Paramore: Southern Pop-Punks Tackle 'Real Life Problems'
When the Tennessee band Paramore first started out, its music was considered "emo": a melodic variant of punk rock, known to inspire hourslong debates about which bands do and don't fit the description. Weekend Edition Sunday asked Paramore's orange-haired frontwoman, Hayley Williams, how she defines the term.
"Emo really stands for emotion," Williams says. "When someone calls Paramore emo, I take it as a compliment. I don't think there's anything wrong with writing songs that are emotional."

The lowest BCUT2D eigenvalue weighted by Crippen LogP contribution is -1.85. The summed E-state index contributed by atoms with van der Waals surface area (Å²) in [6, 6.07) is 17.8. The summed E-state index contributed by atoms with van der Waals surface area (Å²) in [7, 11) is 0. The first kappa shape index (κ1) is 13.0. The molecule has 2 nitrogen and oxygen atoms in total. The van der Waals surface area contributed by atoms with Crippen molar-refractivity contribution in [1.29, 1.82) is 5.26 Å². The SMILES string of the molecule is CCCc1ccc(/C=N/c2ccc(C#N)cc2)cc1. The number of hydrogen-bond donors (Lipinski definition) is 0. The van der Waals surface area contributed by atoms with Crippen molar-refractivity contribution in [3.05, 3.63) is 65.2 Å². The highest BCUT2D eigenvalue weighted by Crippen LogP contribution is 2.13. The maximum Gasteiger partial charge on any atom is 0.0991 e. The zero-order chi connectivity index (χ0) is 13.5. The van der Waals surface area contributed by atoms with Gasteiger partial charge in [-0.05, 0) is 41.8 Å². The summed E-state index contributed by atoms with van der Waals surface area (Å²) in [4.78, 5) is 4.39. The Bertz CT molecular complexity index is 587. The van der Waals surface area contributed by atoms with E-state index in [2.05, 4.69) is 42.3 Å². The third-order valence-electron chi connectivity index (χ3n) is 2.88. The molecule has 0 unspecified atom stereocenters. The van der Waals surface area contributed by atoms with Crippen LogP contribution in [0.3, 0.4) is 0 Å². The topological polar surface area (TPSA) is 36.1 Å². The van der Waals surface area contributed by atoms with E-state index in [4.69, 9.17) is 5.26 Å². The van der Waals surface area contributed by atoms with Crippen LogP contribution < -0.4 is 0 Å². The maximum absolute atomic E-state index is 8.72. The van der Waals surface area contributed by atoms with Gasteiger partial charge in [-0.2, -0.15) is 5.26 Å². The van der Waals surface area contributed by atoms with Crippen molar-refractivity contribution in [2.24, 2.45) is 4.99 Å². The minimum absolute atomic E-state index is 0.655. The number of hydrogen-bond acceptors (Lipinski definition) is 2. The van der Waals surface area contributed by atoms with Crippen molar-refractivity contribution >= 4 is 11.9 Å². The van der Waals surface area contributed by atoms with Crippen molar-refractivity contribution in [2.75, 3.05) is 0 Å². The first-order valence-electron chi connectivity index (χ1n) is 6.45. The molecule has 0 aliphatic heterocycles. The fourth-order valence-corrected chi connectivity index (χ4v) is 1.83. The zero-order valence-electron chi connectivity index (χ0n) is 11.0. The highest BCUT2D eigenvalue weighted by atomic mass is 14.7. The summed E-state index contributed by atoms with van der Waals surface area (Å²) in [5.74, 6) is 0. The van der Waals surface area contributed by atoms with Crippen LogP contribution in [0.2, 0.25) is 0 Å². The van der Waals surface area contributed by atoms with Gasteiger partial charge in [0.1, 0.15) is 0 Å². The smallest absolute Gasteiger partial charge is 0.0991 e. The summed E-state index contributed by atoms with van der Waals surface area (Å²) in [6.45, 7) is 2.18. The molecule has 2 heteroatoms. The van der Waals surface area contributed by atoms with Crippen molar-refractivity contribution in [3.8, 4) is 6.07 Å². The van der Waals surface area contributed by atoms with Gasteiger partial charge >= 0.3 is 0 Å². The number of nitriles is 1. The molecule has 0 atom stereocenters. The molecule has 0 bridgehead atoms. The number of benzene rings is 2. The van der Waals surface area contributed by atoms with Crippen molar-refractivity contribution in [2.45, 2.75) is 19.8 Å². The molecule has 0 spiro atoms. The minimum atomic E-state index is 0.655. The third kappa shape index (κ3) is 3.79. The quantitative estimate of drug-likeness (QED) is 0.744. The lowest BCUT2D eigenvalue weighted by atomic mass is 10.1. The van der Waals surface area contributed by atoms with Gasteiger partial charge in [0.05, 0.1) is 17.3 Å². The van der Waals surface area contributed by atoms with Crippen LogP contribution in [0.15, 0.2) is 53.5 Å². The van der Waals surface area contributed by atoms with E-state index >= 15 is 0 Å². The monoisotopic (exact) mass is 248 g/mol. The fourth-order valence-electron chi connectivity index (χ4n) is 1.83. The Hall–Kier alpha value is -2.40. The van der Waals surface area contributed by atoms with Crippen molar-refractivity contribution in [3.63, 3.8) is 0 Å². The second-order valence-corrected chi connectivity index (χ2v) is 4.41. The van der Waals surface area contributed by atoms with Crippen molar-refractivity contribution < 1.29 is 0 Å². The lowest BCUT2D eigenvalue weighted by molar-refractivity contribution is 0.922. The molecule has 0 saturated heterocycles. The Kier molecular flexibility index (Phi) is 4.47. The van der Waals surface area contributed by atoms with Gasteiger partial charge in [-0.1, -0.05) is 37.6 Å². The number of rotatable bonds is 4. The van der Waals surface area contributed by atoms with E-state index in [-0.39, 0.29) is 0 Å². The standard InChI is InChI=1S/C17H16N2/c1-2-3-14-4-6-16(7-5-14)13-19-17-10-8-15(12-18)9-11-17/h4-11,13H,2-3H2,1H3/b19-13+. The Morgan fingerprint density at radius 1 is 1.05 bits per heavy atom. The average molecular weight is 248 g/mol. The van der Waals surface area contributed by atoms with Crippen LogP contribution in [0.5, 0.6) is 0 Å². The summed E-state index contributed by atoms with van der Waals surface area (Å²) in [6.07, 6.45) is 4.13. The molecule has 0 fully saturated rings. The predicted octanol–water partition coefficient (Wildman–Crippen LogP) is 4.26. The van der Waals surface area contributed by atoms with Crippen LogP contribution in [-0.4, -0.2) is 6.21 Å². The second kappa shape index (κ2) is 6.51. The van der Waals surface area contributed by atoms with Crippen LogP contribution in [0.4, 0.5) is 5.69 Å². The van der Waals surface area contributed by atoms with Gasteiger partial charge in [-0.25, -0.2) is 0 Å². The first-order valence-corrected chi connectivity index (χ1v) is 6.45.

Paramore, which also includes Taylor York and Jeremy Davis, is about to release its self-titled fourth album. The band formed in 2004 while the members were in high school.
"There were definitely days that I was like, 'Am I doing the right thing?' But then you kind of look over at your friends and realize there's probably a million kids that are sitting at school, wishing they were doing what you're doing," Williams says.
"I don't really feel like I need to say anything about sex, drugs and rock 'n' roll," she adds. "I don't need to swear. And I'm not saying that I'm a perfect angel, but I think it would feel very disingenuous — like, 'This is me trying to be cool. Maybe we'll grab a couple older fans if I just put this swear word in.' I want to talk about normal life problems."